After launching a LinkedIn local group, they were able to clearly define the problem of their target audience. There was an appetite for a professional networking space for Black I-O psychologists, practitioners, and students. They found that there was a community experiencing the same hardships that they faced. What started as a local networking group for the DC, Maryland, and Virginia area, where Macy and Shavonne reside, blossomed into a worldwide network of minority I-O psychologists and allies who wanted more tangible experiences from the BIOP community.

Step #3: Ideate

Interest in BIOP grew quickly. Macy and Shavonne needed to strategize how to accommodate innovative ideas that were proposed while also staying true to their vision for the organization. They administered a survey to further understand the needs of their target population and devised solutions based on survey responses to not only serve local Black I-Os but a now growing, worldwide group of Black I-Os and allies.

Step #4: Prototype

Macy and Shavonne started to explore different aspects of the problems identified to uncover meaningful solutions. They had the unique ability to prototype different methods of engagement and offer these experiential events to the community in real time. Solutions started as in-person networking events (Image 4) but quickly grew to educational seminars and virtual events that yielded over 800+ registrants (Image 5). Like many others, Shavonne and Macy were impacted by the pandemic and quickly had to pivot their efforts, brainstorminging solutions to offset the lack of face-to-face engagement. They added content to their website such as a student resources page, a job board, and member spotlights.










Image 4. In-person networking event










Image 5. Virtual events

During the pandemic, Macy and Shavonne started to receive an influx of requests on ways to get involved with BIOP and partnership requests. To properly handle these requests, they created five committees addressing their most pressing needs and opportunities. As these committees grew to a cohort of 50+ volunteers, there was a need to formally identify the specific community in which they served. Who were BIOP’s members? After brainstorming ideas and prototyping solutions, BIOP released their formal membership structure on October 16, 2020. This solution offered BIOP the ability to identify the needs of members and allies. The support and feedback received has been overwhelming.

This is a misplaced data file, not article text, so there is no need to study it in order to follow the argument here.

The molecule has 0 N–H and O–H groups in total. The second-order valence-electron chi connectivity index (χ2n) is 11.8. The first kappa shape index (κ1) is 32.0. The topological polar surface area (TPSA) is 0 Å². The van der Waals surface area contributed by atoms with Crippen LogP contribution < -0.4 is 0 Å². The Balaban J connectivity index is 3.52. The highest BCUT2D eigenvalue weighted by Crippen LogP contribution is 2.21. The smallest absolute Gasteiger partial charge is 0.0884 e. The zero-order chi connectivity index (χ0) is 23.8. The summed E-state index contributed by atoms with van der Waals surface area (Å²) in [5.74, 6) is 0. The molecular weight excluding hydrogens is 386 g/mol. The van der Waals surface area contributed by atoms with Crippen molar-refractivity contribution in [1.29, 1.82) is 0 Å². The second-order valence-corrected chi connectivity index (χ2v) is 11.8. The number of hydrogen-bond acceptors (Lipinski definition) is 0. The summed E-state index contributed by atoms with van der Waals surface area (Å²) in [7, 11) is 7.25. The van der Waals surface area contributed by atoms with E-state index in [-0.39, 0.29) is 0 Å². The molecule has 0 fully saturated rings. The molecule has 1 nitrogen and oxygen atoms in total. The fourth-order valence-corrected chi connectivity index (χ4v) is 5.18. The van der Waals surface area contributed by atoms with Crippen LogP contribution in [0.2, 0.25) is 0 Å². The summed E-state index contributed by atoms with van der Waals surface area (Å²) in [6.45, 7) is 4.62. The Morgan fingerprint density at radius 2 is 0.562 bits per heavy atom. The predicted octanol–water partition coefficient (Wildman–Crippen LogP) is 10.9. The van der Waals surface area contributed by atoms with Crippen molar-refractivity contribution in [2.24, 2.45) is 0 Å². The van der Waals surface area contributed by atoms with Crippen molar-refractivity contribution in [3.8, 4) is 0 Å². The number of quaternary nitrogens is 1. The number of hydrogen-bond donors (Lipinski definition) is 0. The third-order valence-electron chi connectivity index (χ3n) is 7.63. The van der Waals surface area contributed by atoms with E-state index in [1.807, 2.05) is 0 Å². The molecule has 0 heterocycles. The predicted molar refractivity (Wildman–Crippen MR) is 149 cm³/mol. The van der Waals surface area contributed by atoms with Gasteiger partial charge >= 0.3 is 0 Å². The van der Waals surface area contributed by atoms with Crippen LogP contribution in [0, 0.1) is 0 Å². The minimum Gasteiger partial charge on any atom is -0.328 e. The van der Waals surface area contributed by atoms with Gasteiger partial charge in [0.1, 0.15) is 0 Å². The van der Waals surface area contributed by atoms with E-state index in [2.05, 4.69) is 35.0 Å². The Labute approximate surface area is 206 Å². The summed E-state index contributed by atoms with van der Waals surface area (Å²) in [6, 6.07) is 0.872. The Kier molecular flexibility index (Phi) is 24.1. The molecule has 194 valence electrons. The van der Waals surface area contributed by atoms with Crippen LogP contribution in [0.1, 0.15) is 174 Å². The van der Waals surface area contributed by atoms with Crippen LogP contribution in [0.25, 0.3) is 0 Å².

Step #5: Test

BIOP is inspired to do this work to promote a nationwide understanding of the unique experiences that African Americans face in the workplace and serve as a vehicle to enable conversations and evidence-based solutions. Design thinking is a cyclical process; Shavonne and Macy are still working with their organization to prototype and test. This process of feedback and improvement has helped them grow their company and serve many I-Os. The BIOP movement stands as a representation of a changing attitude in the I-O psychology field and has inspired other community groups to mobilize (e.g., Latinos in I/O).

There are two tips Macy and Shavonne would like to share with you. (a) Ask for the help you require and take the help that is offered early on. For example, BIOP created committees (i.e., social media outreach, business development) to delegate tasks critical to their success. Having help was crucial for Macy and Shavonne when gathering ideas and exploring solutions to problems. (b) Do not lose sight of your original vision. Early on, many BIOP advisors shared their opinions on where the group should focus their efforts. Oftentimes, their ideas were not in line with the authenticity, vision, mission, and goals set out for BIOP.  It is important to be open to innovative ideas in the prototyping process, but stay committed and focused on the direction of your organization.